- TNFD recruits executives from up to 35 companies
- TNFD aims for a framework project by early 2022
- To keep capital away from activities harmful to nature
LONDON, Sept. 30 (Reuters) – HSBC (HSBA.L), BlackRock (BLK.N) and Swiss Re (SRENH.S) are among companies seeking to create a risk management and disclosure framework aimed at embezzling capital activities that damage nature.
The Nature-Related Financial Disclosures (TNFD) Task Force was launched in June to tackle the loss of nature, which it says poses a significant risk to business and financial stability. He said on Thursday that senior executives from up to 35 companies would aim to create the new framework project to launch in early 2022.
The TNFD will be voluntary and aims to follow in the footsteps of the Taskforce on Climate-Related Financial Disclosures (TCFD), championed by United Nations climate envoy Mark Carney and which is increasingly made mandatory.
While TCFD requires companies to disclose climate change risks, such as the impact of sea level rise on a factory near the coast, many of which are also related to nature, TNFD will go further in its scope.
Nature-related issues that could affect a company’s stock price include those such as deforestation, water shortages, or the potential blow to food producers if declining bee numbers have an impact. on the pollination of the plants on which they depend.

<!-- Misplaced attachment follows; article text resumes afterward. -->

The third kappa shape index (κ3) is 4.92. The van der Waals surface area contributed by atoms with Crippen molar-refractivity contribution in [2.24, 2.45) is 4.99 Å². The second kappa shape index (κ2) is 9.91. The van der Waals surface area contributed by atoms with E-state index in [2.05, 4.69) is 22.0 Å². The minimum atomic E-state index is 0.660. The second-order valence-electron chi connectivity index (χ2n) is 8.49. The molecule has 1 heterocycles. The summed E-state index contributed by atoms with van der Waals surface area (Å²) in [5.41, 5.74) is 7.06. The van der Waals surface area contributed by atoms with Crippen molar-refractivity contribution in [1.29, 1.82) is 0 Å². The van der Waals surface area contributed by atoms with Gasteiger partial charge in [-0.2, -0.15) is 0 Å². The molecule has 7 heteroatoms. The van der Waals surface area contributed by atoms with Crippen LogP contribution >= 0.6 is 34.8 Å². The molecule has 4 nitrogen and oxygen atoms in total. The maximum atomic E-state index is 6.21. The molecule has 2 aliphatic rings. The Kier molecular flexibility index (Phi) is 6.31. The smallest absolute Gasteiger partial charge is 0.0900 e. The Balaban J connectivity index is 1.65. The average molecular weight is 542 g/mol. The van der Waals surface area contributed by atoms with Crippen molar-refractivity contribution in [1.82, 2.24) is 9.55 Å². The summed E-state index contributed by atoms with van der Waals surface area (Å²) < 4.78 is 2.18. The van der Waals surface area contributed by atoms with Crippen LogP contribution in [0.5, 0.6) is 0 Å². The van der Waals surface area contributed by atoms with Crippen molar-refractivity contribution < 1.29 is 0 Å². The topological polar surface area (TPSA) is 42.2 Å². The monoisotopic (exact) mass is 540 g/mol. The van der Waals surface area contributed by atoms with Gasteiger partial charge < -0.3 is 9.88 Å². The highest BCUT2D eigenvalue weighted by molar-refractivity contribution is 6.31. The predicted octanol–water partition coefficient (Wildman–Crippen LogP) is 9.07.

Besides the other members of the working group, which also include NestlÃ© (NESN.S), Citi (CN) and Holcim (HOLN.S), 200 other institutions have expressed interest in joining the TNFD Forum, which will help the group’s work. of work.
“The race of business and finance to net zero emissions will only succeed if they run so quickly to the positive nature,” TNFD co-chairs Elizabeth Mrema and David Craig said in a statement.
Each member of the working group would be part of one of five working groups focused on defining nature risks, assessing available data, reviewing current standards and measures, developing the beta framework, and its pilot test.
âThe financial rationale for managing nature-related risks is increasingly clear now, but the information to identify and act on risks in practice is not readily available,â said Herry Cho, Head of Sustainability and Sustainable Finance, Singapore Exchange.
Reporting by Simon Jessop; Editing by Alexander Smith
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